A new study has found that switching to plant-based foods such as lentils, beans and nuts could help to “drastically” reduce the effects of years of carbon emissions on the climate.
The research, published in the journal Nature Sustainability, highlights why our demand for meat is so bad for the environment. It suggests that the alternative, increased vegetation regrowth and relying on a plant-based diet, could remove between 9 and 16 years of global fossil fuel CO2 emissions.
The amount of space needed to grow animal-sourced food makes up 83 per cent of the earth’s agricultural land. So the sheer amount of land needed to both rear and feed animals, means that native vegetation is suppressed and ecosystems cannot flourish. By stark contrast, growing plant protein food like lentils and beans can provide us with vital nutrients, using a small fraction of the land required to produce meat and dairy.
The study looks at places where changing what people grow and eat could free up space for ecosystems to regenerate, offsetting CO2 emissions in the process. If demand for meat were to plummet in the coming years, that amount of CO2 removal would effectively double Earth’s rapidly shrinking carbon budget, the research claims.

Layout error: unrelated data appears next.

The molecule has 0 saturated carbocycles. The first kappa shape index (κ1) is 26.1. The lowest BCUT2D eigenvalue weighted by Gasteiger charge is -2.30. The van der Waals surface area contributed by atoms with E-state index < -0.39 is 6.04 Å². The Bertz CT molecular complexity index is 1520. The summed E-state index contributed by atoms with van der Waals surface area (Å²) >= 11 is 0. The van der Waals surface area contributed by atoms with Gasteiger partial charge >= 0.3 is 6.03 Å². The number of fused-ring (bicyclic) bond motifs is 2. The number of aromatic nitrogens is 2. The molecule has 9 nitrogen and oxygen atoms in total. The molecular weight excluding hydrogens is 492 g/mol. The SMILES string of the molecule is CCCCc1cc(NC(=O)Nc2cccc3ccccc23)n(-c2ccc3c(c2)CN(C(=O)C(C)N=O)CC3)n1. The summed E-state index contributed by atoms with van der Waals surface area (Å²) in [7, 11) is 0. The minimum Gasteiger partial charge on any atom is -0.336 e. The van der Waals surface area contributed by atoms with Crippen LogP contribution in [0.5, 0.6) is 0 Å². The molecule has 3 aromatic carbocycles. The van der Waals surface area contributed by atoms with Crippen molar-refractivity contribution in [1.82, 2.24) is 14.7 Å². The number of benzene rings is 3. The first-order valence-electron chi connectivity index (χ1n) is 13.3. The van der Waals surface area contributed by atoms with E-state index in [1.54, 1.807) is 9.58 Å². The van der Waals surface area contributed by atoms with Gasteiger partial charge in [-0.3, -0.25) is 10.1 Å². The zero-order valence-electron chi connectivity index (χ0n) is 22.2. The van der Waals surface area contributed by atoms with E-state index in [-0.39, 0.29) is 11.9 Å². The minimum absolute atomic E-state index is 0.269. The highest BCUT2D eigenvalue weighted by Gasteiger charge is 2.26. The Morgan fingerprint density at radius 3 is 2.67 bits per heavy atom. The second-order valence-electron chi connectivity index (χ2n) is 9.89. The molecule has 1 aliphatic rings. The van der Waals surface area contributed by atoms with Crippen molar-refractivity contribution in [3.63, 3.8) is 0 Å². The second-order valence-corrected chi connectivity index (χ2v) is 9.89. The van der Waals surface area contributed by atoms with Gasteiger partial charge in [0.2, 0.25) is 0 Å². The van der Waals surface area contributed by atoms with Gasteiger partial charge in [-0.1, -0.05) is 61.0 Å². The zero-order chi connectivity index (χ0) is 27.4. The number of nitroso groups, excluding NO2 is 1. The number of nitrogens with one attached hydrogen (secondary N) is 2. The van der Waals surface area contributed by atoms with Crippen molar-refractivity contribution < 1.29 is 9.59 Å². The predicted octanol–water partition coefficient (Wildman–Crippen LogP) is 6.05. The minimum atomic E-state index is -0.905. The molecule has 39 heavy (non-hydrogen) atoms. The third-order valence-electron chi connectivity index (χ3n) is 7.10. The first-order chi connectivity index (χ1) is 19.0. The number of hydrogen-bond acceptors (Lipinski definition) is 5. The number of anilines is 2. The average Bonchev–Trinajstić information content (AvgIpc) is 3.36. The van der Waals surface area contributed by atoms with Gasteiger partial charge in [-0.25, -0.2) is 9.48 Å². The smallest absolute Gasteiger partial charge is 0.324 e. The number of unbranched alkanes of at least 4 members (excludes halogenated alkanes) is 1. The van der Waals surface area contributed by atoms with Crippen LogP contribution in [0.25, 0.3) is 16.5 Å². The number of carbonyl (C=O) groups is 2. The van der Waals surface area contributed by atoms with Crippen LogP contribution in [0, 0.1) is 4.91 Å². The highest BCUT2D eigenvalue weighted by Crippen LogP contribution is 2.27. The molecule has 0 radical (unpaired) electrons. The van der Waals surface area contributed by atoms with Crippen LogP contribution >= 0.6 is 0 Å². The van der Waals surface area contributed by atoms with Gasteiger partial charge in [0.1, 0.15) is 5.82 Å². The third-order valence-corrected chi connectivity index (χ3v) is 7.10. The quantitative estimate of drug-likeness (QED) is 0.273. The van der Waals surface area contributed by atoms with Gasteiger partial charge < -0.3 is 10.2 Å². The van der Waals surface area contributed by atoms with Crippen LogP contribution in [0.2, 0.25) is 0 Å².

Where would reducing meat consumption have the biggest impact?
“The greatest potential for forest regrowth, and the climate benefits it entails, exists in high and upper-middle income countries, places where scaling back on land-hungry meat and dairy would have relatively minor impacts on food security,” says Matthew Hayek, principal author of the study and assistant professor at New York University’s Department of Environmental Studies.
“We can think of shifting our eating habits toward land-friendly diets as a supplement to shifting energy, rather than a substitute,” Hayek continues.
“Restoring native forests could buy some much-needed time for countries to transition their energy grids to renewable, fossil-free infrastructure.”
Nathan Mueller, a co-author of the study, describes the potential for restoring the earth’s ecosystems as “substantial”, adding, “land use is all about tradeoffs”.
While acknowledging the economic benefits of animal agriculture in many regions around the world, he concludes that the study’s findings can “help target places where restoring ecosystems and halting ongoing deforestation would have the largest carbon benefits.”